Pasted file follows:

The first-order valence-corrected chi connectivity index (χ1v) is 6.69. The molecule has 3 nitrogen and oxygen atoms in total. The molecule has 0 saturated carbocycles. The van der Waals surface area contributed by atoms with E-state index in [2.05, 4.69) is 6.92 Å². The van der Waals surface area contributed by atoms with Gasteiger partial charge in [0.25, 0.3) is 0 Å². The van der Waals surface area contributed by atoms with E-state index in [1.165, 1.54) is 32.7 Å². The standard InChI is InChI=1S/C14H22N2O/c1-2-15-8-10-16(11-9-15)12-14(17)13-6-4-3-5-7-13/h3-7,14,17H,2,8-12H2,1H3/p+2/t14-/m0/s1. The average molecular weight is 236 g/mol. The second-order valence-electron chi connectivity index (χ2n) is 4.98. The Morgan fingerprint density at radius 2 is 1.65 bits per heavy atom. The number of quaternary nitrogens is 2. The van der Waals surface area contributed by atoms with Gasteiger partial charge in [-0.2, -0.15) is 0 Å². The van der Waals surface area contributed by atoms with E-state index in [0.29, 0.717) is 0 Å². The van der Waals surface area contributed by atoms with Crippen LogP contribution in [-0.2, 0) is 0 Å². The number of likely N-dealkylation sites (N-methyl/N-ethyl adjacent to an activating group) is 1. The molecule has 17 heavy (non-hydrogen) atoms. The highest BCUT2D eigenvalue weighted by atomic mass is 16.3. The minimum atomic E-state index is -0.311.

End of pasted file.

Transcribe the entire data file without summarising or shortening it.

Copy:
The first-order valence-corrected chi connectivity index (χ1v) is 6.69. The molecule has 3 nitrogen and oxygen atoms in total. The molecule has 0 saturated carbocycles. The van der Waals surface area contributed by atoms with E-state index in [2.05, 4.69) is 6.92 Å². The van der Waals surface area contributed by atoms with Gasteiger partial charge in [0.25, 0.3) is 0 Å². The van der Waals surface area contributed by atoms with E-state index in [1.165, 1.54) is 32.7 Å². The standard InChI is InChI=1S/C14H22N2O/c1-2-15-8-10-16(11-9-15)12-14(17)13-6-4-3-5-7-13/h3-7,14,17H,2,8-12H2,1H3/p+2/t14-/m0/s1. The average molecular weight is 236 g/mol. The second-order valence-electron chi connectivity index (χ2n) is 4.98. The Morgan fingerprint density at radius 2 is 1.65 bits per heavy atom. The number of quaternary nitrogens is 2. The van der Waals surface area contributed by atoms with Gasteiger partial charge in [-0.2, -0.15) is 0 Å². The van der Waals surface area contributed by atoms with E-state index in [0.29, 0.717) is 0 Å². The van der Waals surface area contributed by atoms with Crippen LogP contribution in [-0.2, 0) is 0 Å². The number of likely N-dealkylation sites (N-methyl/N-ethyl adjacent to an activating group) is 1. The molecule has 17 heavy (non-hydrogen) atoms. The highest BCUT2D eigenvalue weighted by atomic mass is 16.3. The minimum atomic E-state index is -0.311.